|OIL, CHEMICAL AND ATOMIC
WORKERS INTERNATIONAL UNION
LOCAL 5-391; LOCAL 5-857 OIL,
CHEMICAL & ATOMIC WORKERS
INTERNATIONAL UNION, sued as: Oil,
Chemical & Atomic Workers International
Union (AFL-CIO) and its Local 5-857,
Plaintiffs - Appellees - Cross-Appellants,
CONOCO, INC., a Delaware corporation,
Defendant - Appellant - Cross-Appellee.
|Nos. 01-5222 & 02-5000|
Under the terms of three separate CBAs, the Union filed numerous grievances against Conoco, challenging, inter alia, Conoco's handling of certain job reductions at its Ponca City, Oklahoma refinery.(1) Each CBA contains a provision entitled "Settlement of Grievances," which provides:A grievance is a dispute or conflict between the Company and the Union as to the interpretation or application of the terms of this Agreement.
. . . .
Only differences arising between the Union and the Company relating to interpretation or performance of this Agreement which cannot be adjusted by mutual agreement and have gone through the grievance procedure are arbitrable, except as otherwise provided in this Agreement.
(Appellant's App. at 9495.) When the parties could not settle the grievances through the initial grievance procedure outlined in the CBAs, the Union requested arbitration. Conoco refused, citing the "Management's Rights" provision contained in each CBA, which provides:
Grievances originating under [this Management's Rights Clause] are subject to the grievance procedure but cannot be submitted to arbitration; and no arbiter has the authority to rule on [this clause] with the exception of determination of just cause. . . .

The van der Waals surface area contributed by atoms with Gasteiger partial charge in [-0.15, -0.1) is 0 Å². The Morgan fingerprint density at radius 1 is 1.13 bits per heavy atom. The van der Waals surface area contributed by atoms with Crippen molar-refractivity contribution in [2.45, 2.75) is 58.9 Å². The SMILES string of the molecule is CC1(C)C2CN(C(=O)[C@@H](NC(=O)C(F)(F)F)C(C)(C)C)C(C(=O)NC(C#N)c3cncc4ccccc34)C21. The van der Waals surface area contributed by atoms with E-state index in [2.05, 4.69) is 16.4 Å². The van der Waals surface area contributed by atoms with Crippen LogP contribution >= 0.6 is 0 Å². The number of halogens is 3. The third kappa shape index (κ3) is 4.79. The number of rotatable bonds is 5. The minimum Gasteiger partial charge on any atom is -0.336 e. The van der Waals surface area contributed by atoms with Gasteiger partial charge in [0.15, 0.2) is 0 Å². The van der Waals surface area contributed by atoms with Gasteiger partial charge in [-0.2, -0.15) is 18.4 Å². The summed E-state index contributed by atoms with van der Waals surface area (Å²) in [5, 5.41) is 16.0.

(Id. at 71 (emphasis added).) In each of the CBAs, this Management's Rights Clause sets forth certain functions that are "solely the responsibility of management," including "[h]iring, maintaining order, and discipline or discharge" and "the assignment of work subject only to other provisions of [the Agreement]." (Id. at 70 (emphasis added).) Thus, the CBAs are subject to the grievance and arbitration process in their entirety, except for grievances "originating" under the Management's Rights Clause. Conoco refused the Union's requests for arbitration on the theory that each of the grievances filed by the Union "originates" under the Management's Rights Clause without implicating other terms of the CBA.
In July 1997, the Union brought suit against Conoco, seeking to compel arbitration of the grievances. In a Joint Statement as to Grievance Classifications, the parties placed the grievances into four separate categories. The first three categories of grievances relate to Conoco's use of contract workers at its Ponca City, Oklahoma refinery, while the fourth category relates to the use of a non-bargaining-unit member to perform certain clerical work. On May 20, 1999, the district court issued an order sending all the grievances to arbitration without determining arbitrability. Oil, Chem. & Atomic Workers Int'l Union v. Conoco, Inc., No. 97-CV-682-H, slip op. at 2 (N.D. Okla. May 20, 1999). However, the Tenth Circuit vacated and remanded this order, holding that Conoco was entitled to a ruling on the arbitrability of the Union's grievances before being compelled to submit to arbitration. Oil, Chem. & Atomic Workers Int'l Union, 241 F.3d at 1301. On remand, the district court determined that: (1) grievances in Category One and Category Two are arbitrable, and must be submitted to arbitration; (2) the Category Three grievance is moot; and (3) the Category Four grievances are not arbitrable as a matter of law. Conoco now appeals the district court's determination that grievances in Category One and Category Two are arbitrable; the Union, on cross-appeal, argues that grievances in Category Three and Category Four should also be sent to arbitration.